I have enjoyed the “process” leading up to things my entire life. Packing for a vacation or sleep away camp, getting my school supplies ready at the end of summer, anticipating the decorating we would do around the house once the temperature dipped below 70 degrees. The initial weeks before a new or familiar venture always had my heart excited, and I could often not wait for what to look forward to next.
After experiencing heartbreaking infant loss with my son in October 2019, I began the process of working through my grief while distracting myself with the intense desire to get pregnant again. I spent hours most days dreaming about having another child and growing our family. Through these daydreams, though, I became relentless – researching and googling about ovulation cycles, testing kits to buy, and the best time of the month to try to get pregnant. I had a calendar with highlighted notes to monitor my cycles with sticky notes littering the sides. Now, hear me out. I am not knocking any of these processes. For people who are ready to grow their family, it absolutely makes sense to get in tune with your body and understand how it all actually works. However, this was the beginning of some obsessive behavior that trickled down into other aspects of my life, and I am happy to be on (somewhat) the other side with a different perspective.
Fast forward to April of 2020, when we had our first positive pregnancy test. YES! It had worked! We were elated and couldn’t wait to start this journey again. Several weeks later at my first ultrasound appointment, full of nerves and excitement, the technician looked at the screen, then back to me. “Do twins run in your family?” Cue the record scratch. My husband and I were expecting twin girls!
From that moment on, my pregnancy was filled with two things: complete joy and, at times, crippling anxiety. I ordered books off of Amazon, followed every twin mom account I could find, listened to podcasts about twin pregnancies, and consumed myself with learning about infant sleep and breastfeeding. I invested in two expensive bassinets and two of the most popular swaddles I had heard about on Instagram. I purchased breastfeeding classes, newborn care classes, and postpartum PDFs on how to take care of yourself following delivery. I had a nursing cart filled with all of my breast pump accessories – pretty much every nursing gadget under the sun. Frozen meals began to pile up in our tiny refrigerator’s freezer. While all of this research and ‘prepared-ness’ helped fuel my excitement, I also found that the obsession of it all began to increase my anxiety. Even while it felt great at the moment to check things off of a list, I was often left with feelings of doubt or wondering if I had learned enough ahead of time. I would stay awake at night with racing thoughts of baby sleep, trying to almost memorize what the sleep course had taught me. Looking back now, I spent precious time (and money!) borrowing trouble for future scenarios that didn’t even end up happening.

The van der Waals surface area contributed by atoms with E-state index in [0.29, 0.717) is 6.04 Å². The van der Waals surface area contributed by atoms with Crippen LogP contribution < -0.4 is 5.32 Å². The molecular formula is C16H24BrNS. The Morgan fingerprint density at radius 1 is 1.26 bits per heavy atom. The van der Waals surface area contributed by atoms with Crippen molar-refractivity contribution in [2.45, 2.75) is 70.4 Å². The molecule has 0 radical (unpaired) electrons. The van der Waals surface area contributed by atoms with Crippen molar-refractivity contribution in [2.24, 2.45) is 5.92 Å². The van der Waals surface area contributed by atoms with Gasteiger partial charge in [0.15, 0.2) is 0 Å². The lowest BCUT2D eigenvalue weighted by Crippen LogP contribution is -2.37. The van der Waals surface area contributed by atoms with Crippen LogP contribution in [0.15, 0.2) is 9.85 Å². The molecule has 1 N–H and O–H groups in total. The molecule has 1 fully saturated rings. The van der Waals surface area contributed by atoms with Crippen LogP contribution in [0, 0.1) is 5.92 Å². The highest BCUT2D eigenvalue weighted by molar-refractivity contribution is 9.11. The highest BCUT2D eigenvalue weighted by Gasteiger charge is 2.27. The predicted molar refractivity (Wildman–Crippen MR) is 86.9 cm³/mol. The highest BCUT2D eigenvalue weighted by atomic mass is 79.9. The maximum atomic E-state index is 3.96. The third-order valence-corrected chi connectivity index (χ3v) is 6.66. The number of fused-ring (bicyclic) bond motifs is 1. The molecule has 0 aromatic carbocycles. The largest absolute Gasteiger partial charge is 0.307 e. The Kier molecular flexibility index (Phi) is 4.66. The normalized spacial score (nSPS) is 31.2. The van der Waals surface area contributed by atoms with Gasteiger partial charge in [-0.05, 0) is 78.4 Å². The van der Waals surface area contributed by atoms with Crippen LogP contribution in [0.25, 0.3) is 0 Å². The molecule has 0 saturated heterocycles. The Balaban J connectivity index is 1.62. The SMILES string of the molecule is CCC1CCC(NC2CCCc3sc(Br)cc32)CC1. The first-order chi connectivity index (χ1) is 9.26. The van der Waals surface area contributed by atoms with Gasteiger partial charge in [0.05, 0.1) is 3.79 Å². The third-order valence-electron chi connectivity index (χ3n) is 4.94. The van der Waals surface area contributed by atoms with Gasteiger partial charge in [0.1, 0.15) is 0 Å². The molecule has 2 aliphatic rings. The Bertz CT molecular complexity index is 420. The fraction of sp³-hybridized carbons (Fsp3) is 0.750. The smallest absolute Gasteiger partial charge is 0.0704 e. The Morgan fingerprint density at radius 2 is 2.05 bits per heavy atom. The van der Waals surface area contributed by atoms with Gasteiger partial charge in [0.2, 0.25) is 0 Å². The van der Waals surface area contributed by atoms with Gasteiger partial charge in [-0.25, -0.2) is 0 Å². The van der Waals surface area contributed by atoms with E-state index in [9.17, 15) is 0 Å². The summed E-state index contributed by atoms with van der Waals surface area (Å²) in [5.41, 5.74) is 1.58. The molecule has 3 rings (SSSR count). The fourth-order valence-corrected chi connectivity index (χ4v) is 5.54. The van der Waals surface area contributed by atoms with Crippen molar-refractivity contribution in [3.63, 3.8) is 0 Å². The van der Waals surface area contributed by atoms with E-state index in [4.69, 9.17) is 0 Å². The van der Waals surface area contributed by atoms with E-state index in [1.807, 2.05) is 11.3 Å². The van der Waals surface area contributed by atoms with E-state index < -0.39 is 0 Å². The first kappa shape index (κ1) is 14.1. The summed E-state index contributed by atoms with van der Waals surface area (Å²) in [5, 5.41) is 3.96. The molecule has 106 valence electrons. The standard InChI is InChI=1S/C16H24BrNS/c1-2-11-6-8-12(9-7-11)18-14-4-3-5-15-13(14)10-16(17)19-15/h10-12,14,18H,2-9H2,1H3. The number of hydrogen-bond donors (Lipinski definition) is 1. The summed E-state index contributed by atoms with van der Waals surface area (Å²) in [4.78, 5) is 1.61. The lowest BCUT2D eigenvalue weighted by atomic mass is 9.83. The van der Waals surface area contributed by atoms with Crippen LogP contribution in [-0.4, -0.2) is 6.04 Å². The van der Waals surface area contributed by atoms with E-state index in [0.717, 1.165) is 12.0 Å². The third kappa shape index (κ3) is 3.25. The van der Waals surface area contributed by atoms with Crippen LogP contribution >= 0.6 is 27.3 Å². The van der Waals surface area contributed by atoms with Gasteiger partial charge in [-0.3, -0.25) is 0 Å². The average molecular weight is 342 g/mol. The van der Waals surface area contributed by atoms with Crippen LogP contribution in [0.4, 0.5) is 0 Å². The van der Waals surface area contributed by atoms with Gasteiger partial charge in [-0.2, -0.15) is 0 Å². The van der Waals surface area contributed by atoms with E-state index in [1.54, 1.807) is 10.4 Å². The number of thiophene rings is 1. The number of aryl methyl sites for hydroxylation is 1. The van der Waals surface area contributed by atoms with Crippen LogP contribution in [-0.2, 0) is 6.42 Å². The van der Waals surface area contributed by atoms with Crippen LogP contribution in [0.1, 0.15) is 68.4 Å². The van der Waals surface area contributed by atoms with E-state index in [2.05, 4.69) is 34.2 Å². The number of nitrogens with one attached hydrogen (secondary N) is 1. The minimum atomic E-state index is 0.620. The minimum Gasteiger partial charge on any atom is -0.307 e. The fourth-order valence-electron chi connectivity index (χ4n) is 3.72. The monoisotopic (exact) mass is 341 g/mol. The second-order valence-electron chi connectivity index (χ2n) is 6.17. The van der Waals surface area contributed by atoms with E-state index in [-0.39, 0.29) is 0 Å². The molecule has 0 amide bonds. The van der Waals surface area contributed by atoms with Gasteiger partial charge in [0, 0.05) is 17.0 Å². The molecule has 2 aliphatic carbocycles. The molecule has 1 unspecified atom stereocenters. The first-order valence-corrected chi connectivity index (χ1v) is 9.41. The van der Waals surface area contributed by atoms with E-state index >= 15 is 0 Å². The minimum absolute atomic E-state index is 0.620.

When my twins were born, I quickly felt the extreme constraint of breastfeeding two babies. Within the first three weeks of their life, I had completely thrown in the towel on breastfeeding and began formula feeding. The freedom that this brought me was immediate, and the ability for my husband and others around me to help was huge in my postpartum experience. Like every newborn everywhere, my twins would wake us up every two to three hours to eat. They had consistent and inconsistent nights, they regressed, they transitioned. Did the expensive bassinets help? Maybe. Did the class on infant sleep actually get my girls to sleep through the night by twelve weeks? Nope. Don’t get me wrong; those popular swaddles ended up being our saving grace. And the research done on taking care of myself after delivery was worth every penny. But I was a new mom handling two very different babies, and the only choice I had was to roll with what they gave me and adapt.
To all of the expecting mamas or new mamas reading this, please know that informing yourself and preparing your family for your new addition is necessary! But putting too much pressure on yourself to have everything ready before your baby is born isn’t smart or helpful. It steals your joy and only drives future obsessive behaviors. What is helpful? Keeping an open mind. Being flexible. Being ready for different outcomes. These tiny humans are anything but predictable, but learning to thrive in the unpredictability that often accompanies twins has been one of the greatest qualities I have gained in becoming a mom.